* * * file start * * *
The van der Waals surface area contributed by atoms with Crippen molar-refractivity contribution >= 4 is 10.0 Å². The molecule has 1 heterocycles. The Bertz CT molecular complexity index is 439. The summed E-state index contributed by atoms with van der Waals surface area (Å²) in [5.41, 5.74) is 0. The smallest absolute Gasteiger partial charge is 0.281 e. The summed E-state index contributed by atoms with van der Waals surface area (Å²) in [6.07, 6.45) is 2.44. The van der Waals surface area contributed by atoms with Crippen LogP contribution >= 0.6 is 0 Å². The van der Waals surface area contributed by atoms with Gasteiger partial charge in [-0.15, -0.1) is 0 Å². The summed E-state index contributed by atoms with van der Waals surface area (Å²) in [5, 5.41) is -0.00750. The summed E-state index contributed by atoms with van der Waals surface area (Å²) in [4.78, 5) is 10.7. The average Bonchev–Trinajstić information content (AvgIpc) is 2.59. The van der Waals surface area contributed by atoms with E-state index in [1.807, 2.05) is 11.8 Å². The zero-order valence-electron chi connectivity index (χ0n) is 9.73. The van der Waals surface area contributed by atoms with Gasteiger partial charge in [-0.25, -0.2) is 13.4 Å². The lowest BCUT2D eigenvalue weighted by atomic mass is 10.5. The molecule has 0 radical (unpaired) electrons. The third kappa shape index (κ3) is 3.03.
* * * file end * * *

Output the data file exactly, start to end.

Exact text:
The van der Waals surface area contributed by atoms with Crippen molar-refractivity contribution >= 4 is 10.0 Å². The molecule has 1 heterocycles. The Bertz CT molecular complexity index is 439. The summed E-state index contributed by atoms with van der Waals surface area (Å²) in [5.41, 5.74) is 0. The smallest absolute Gasteiger partial charge is 0.281 e. The summed E-state index contributed by atoms with van der Waals surface area (Å²) in [6.07, 6.45) is 2.44. The van der Waals surface area contributed by atoms with Crippen LogP contribution >= 0.6 is 0 Å². The van der Waals surface area contributed by atoms with Gasteiger partial charge in [-0.15, -0.1) is 0 Å². The summed E-state index contributed by atoms with van der Waals surface area (Å²) in [5, 5.41) is -0.00750. The summed E-state index contributed by atoms with van der Waals surface area (Å²) in [4.78, 5) is 10.7. The average Bonchev–Trinajstić information content (AvgIpc) is 2.59. The van der Waals surface area contributed by atoms with E-state index in [1.807, 2.05) is 11.8 Å². The zero-order valence-electron chi connectivity index (χ0n) is 9.73. The van der Waals surface area contributed by atoms with Gasteiger partial charge in [-0.25, -0.2) is 13.4 Å². The lowest BCUT2D eigenvalue weighted by atomic mass is 10.5. The molecule has 0 radical (unpaired) electrons. The third kappa shape index (κ3) is 3.03.